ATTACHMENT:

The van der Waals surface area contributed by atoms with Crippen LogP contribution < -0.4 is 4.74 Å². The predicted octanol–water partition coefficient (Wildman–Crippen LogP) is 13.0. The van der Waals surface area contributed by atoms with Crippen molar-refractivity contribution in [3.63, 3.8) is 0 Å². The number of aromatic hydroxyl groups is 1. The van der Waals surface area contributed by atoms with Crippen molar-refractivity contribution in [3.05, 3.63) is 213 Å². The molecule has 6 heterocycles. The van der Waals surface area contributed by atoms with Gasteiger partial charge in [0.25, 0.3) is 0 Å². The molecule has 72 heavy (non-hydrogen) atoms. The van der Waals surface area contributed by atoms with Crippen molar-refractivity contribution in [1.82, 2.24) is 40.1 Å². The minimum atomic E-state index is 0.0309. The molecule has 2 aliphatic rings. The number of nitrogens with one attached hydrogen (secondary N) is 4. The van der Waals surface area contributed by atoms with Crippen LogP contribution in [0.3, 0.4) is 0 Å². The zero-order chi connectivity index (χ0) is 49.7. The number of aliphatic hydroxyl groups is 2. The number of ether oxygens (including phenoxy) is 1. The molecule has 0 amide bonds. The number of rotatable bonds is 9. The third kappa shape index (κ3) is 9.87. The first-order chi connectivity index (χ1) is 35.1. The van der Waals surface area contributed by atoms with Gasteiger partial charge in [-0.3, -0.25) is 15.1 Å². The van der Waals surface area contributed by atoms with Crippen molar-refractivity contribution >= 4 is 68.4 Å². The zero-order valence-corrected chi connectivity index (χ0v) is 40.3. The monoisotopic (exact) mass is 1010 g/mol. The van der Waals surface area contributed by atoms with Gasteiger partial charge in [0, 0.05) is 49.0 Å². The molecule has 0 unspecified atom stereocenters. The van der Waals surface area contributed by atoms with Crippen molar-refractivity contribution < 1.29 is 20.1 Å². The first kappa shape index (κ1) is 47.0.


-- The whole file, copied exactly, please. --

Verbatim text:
The van der Waals surface area contributed by atoms with Crippen LogP contribution < -0.4 is 4.74 Å². The predicted octanol–water partition coefficient (Wildman–Crippen LogP) is 13.0. The van der Waals surface area contributed by atoms with Crippen molar-refractivity contribution in [3.63, 3.8) is 0 Å². The number of aromatic hydroxyl groups is 1. The van der Waals surface area contributed by atoms with Crippen molar-refractivity contribution in [3.05, 3.63) is 213 Å². The molecule has 6 heterocycles. The van der Waals surface area contributed by atoms with Gasteiger partial charge in [0.25, 0.3) is 0 Å². The molecule has 72 heavy (non-hydrogen) atoms. The van der Waals surface area contributed by atoms with Crippen molar-refractivity contribution in [1.82, 2.24) is 40.1 Å². The minimum atomic E-state index is 0.0309. The molecule has 2 aliphatic rings. The number of nitrogens with one attached hydrogen (secondary N) is 4. The van der Waals surface area contributed by atoms with Crippen LogP contribution in [0.3, 0.4) is 0 Å². The zero-order chi connectivity index (χ0) is 49.7. The number of aliphatic hydroxyl groups is 2. The number of ether oxygens (including phenoxy) is 1. The molecule has 0 amide bonds. The number of rotatable bonds is 9. The third kappa shape index (κ3) is 9.87. The first-order chi connectivity index (χ1) is 35.1. The van der Waals surface area contributed by atoms with Gasteiger partial charge in [-0.3, -0.25) is 15.1 Å². The van der Waals surface area contributed by atoms with Crippen molar-refractivity contribution >= 4 is 68.4 Å². The zero-order valence-corrected chi connectivity index (χ0v) is 40.3. The monoisotopic (exact) mass is 1010 g/mol. The van der Waals surface area contributed by atoms with Gasteiger partial charge in [0, 0.05) is 49.0 Å². The molecule has 0 unspecified atom stereocenters. The van der Waals surface area contributed by atoms with Crippen molar-refractivity contribution < 1.29 is 20.1 Å². The first kappa shape index (κ1) is 47.0.